A New Kind Of Truth
The Wii was either “innovative” or “gimmicky,” depending on your perspective, an evergreen topic that still springs up now and again. There is a similar cleave between things that are Homage and things that are Derivative, though this one can get complicated quick. In such scenarios, it’s nice to have a quick rule of thumb to sunder any lingering ambiguities.
We brought Darksiders back to the office with Bayonetta at lunch, on the assumption that Bayonetta would occupy the afternoon, and Darksiders has instead demanded every spare moment we’ve had for the last several days. As Vigil’s first game, it’s not that expectations were low - it’s that there were no expectations. This makes it difficult to place in a functional hierarchy that determines purchase or play priority. I’m not entirely sure why we bought it. Was it the hologram on the cover? As children of the eighties, holograms act on some primal layer of the consciousness.
It really does have it all, and by all, I mean it’s got a flavor from every game you’ve liked recently. Prince of Persia. God of War. Certainly, some Zelda. But they’re stewed in such an ornate cauldron, and then presented with such verve that we’re begging to know what’s next. The visuals are more than capable from a technology perspective, the occasional huge fight constipates performance, but it’s nothing to inspire a rage induced trade-in or kill you when you wouldn’t otherwise have died. What becomes clear rather quickly is that the game has a voice, a clear one, which is most perfectly expressed in its visual language. It creates a context of such amplified scale and gravity that they can get away with the most insane bullshit and it’s okay. Your sword is called Chaoseater, for God’s sake. Ordinarily that would drive me fucking nuts. Here, it’s like, what else would you call it? It eats fucking chaos! Give me the controller.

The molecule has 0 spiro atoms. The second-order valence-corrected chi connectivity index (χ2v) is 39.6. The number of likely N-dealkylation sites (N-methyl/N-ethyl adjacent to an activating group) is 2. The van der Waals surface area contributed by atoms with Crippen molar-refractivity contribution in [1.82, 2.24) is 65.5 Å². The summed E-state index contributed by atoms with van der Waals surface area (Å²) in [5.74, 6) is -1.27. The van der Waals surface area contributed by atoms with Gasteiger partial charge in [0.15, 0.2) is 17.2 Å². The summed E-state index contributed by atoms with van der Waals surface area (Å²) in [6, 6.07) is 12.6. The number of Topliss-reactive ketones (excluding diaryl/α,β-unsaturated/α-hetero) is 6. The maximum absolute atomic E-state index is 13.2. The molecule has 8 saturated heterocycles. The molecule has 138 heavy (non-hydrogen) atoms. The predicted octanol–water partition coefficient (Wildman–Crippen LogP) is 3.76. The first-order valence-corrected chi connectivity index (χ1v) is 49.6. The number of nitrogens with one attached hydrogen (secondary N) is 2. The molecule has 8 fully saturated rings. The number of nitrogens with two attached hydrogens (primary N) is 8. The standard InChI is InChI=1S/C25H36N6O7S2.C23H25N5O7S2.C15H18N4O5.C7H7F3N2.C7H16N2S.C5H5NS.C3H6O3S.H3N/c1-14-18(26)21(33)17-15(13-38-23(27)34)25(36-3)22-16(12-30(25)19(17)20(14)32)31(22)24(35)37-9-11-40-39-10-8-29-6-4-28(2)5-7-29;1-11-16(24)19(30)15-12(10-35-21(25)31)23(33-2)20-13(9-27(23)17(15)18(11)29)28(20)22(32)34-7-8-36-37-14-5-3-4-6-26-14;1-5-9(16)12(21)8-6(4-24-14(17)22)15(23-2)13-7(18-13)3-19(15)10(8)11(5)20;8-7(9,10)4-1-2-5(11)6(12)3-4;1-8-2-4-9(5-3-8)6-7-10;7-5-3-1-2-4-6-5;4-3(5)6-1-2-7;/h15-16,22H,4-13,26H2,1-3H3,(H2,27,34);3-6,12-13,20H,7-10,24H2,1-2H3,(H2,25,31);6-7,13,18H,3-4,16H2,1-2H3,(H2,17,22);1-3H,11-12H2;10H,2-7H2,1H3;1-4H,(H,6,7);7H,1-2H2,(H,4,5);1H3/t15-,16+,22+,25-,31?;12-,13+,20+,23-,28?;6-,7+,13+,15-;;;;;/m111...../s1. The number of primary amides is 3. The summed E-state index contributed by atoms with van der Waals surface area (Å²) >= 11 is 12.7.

There is considerable repetition for enemy dialogue - they feel compelled to speak, but they can’t think of anything new to say, so you hear a lot of the same dark oaths and “quarterly review”-style performance assessments. Even those lines, though, are delivered with a confidence and texture that most games can’t be bothered to deliver. They contribute to the overall “sheen” of the game, a freewheeling cosmic gothic epic. It is quite consciously a smorgasbord, and makes no apologies for it.